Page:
The study conducted by Wilkinson, Whitehead, and Ritchie (2014) demonstrates that people who live with diabetes encounter numerous factors that encroach on their daily routine’s management of this condition (p. 111). Moreover, they appear to be aggravated by the individual’s susceptibility to broader cultural, situational, and societal issues. Self-care capability is defined by researches as a dynamic, developing process, which differs from individual to individual and incorporates a change from being controlled by diabetes to an ability to restrict the influence of the condition (Wilkinson et al., 2014, p. 113). The authors synthesize the argument and confirmation from qualitative studies, which provides an opportunity to identify numerous factors that impact the capability to self-control the condition. A lot of studies demonstrate that after decades of continuous increase in the ratio of new instances of diagnosed diabetes, the level of growth and expansion in regard to new cases might have leveled off (Wiley et al., 2013, p. 1786). Nevertheless, numerous randomized controlled trials concerning educational interventions, especially for type 2 diabetes in the U.S., have appeared to be inconclusive (Bagnasco et al., 2013, p. 187). Thus, proficient patient-education intervention trials demonstrate an enhanced glycaemic management, lowered general cholesterol levels, decreased levels of body weight, body mass index, lowered necessity for diabetes cure, increased knowledge level, self-control, self-management capabilities, and contentment thanks to medication for both pre-diabetes and diabetes 2 types (Bagnasco et al., 2013, p. 187). However, the study has not revealed any general enhancements in quality of life at the follow up period (14 months) (Bagnasco et al., 2013, p. 189). On the other hand, a different trial of diabetes education and self-control program did not illustrate any discrepancy in HbA1c despite the fact that participants of the intervention category acknowledged positive enhancements in opinion and persuasion concerning their condition. However, Johnson et al. (2014) demonstrate that patients suffering from diabetes who come face-to-face with a clinical pharmacist as an element of an employer-sponsored pharmacist-guided diabetes self-management program obtained essential enhancements in HbA1c, LDL-Cholesterol after a year contrary to the previous information (p. 501). This research demonstrates relative decrease in all parameters, despite the fact that HbA1c valuables sustained above the ADA (American Diabetes Association) directive objective after one year of program participation (Johnson et al., 2014, p. 503). Contrary to the outcomes of previously presented studies, this reduction correlates with a downturn in planned direct patient medical spendings. Wiley et al. (2013) research outcomes illustrate that a high depletion ratio of young adults suffering from Type 1 is connected to the inability of recommended health services and procedures to meet the requirements and choices of their patients (p. 1794). The study reveals decreased health-service uptake, which is combined with poor health results about young adults suffering from Type 1 diabetes (Wiley et al., 2013, p. 1794). Thus, the outcomes of the study demonstrate that it is necessary to engage patients in a changed health-service design (Wiley et al., 2013, p. 1794). Nevertheless, the research provides numerous suggestions for enhanced health-service delivery and refined treatment outcomes. The study conducted by Schmitt et al. (2013) applied Development of the Diabetes Self-Management Questionnaire (DSMQ), which actually demonstrated highly successful psychometric attributes and characteristics (p. 138). It presupposes that the questionnaire is an effective implement that provides dependable and well-founded data on diabetes self-management, while assessing four well-outlined particular self-management operations concerning glycaemic monitoring (Schmitt et al., 2013, p. 139). The study has been particularly developed to promote scientific studies of psychosocial hurdles in self-management, self-control, and glycaemic monitoring. Nevertheless, the questionnaire can be regarded as helpful and beneficial for the clinical application in a form of a screener or as a diagnostic implement because good metabolic control is the most essential objective of diabetes medication (Schmitt et al., 2013, p. 139). Furthermore, the research conducted by Stetson et al. (2011) reveals that effective and continuous usage of self-control and sequential decision-making should be grounded on appropriately and adequately provided instructions and guidance, review of analyzed and controlled outcomes, and close cooperation with providers (p. 189). The researches also demonstrate that the entire diabetes education community should cooperate as it is necessary to ensure that the control is applied and used to its fullest benefit (Stetson et al., 2011, p. 196).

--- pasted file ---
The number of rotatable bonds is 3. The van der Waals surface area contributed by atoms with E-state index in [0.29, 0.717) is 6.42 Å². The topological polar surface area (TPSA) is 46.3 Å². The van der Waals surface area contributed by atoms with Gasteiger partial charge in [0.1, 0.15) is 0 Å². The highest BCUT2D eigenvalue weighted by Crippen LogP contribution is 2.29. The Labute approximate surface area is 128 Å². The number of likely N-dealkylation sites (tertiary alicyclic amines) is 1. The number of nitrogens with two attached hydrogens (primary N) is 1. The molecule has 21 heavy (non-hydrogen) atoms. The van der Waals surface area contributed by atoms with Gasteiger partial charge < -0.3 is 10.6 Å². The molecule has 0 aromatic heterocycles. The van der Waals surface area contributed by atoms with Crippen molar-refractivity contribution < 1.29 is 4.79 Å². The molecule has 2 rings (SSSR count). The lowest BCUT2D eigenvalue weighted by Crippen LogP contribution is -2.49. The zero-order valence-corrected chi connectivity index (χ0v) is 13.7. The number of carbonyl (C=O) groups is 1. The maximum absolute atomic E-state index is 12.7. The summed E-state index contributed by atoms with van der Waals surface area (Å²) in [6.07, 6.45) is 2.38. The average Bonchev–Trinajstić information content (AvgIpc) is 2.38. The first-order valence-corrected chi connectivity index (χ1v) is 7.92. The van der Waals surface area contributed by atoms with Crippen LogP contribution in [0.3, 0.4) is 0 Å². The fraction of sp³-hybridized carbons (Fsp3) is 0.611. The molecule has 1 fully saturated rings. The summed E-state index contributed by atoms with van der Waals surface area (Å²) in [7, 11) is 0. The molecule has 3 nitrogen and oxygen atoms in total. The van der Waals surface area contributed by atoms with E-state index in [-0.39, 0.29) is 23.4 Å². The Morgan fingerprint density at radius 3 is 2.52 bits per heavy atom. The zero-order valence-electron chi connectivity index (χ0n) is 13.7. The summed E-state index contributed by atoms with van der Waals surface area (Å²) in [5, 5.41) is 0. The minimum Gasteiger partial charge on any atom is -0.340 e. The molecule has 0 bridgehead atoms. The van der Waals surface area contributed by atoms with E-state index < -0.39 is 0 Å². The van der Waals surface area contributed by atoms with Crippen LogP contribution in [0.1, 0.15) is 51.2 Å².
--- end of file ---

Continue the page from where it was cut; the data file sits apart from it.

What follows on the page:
Statement of the Problem and Purpose of the Study